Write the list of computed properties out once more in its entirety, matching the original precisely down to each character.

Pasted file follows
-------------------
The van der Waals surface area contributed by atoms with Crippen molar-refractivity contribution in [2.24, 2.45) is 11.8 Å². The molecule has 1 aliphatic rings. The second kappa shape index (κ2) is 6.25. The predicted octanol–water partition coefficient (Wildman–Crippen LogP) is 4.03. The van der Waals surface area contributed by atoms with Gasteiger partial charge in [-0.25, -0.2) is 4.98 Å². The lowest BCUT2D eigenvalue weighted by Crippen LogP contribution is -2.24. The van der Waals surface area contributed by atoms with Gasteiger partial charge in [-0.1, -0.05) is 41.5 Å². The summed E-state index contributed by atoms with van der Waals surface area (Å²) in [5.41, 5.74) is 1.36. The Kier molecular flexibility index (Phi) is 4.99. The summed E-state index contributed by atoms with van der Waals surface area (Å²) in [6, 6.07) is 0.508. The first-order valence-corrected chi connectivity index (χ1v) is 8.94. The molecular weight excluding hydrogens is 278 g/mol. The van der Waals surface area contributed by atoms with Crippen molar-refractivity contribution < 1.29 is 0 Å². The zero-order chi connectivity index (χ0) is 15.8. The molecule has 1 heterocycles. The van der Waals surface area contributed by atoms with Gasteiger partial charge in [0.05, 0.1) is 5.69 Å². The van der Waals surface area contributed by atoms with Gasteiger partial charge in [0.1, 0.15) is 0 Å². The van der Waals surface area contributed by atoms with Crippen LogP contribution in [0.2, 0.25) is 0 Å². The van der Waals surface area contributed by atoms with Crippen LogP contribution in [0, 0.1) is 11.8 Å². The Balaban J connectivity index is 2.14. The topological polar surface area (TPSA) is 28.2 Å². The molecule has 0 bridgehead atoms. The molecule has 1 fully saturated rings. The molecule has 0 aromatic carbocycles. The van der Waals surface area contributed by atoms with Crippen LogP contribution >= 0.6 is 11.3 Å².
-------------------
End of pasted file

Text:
The van der Waals surface area contributed by atoms with Crippen molar-refractivity contribution in [2.24, 2.45) is 11.8 Å². The molecule has 1 aliphatic rings. The second kappa shape index (κ2) is 6.25. The predicted octanol–water partition coefficient (Wildman–Crippen LogP) is 4.03. The van der Waals surface area contributed by atoms with Gasteiger partial charge in [-0.25, -0.2) is 4.98 Å². The lowest BCUT2D eigenvalue weighted by Crippen LogP contribution is -2.24. The van der Waals surface area contributed by atoms with Gasteiger partial charge in [-0.1, -0.05) is 41.5 Å². The summed E-state index contributed by atoms with van der Waals surface area (Å²) in [5.41, 5.74) is 1.36. The Kier molecular flexibility index (Phi) is 4.99. The summed E-state index contributed by atoms with van der Waals surface area (Å²) in [6, 6.07) is 0.508. The first-order valence-corrected chi connectivity index (χ1v) is 8.94. The molecular weight excluding hydrogens is 278 g/mol. The van der Waals surface area contributed by atoms with Crippen molar-refractivity contribution < 1.29 is 0 Å². The zero-order chi connectivity index (χ0) is 15.8. The molecule has 1 heterocycles. The van der Waals surface area contributed by atoms with Gasteiger partial charge in [0.05, 0.1) is 5.69 Å². The van der Waals surface area contributed by atoms with Gasteiger partial charge in [0.1, 0.15) is 0 Å². The van der Waals surface area contributed by atoms with Crippen LogP contribution in [0.2, 0.25) is 0 Å². The van der Waals surface area contributed by atoms with Crippen LogP contribution in [0, 0.1) is 11.8 Å². The Balaban J connectivity index is 2.14. The topological polar surface area (TPSA) is 28.2 Å². The molecule has 0 bridgehead atoms. The molecule has 1 fully saturated rings. The molecule has 0 aromatic carbocycles. The van der Waals surface area contributed by atoms with Crippen LogP contribution >= 0.6 is 11.3 Å².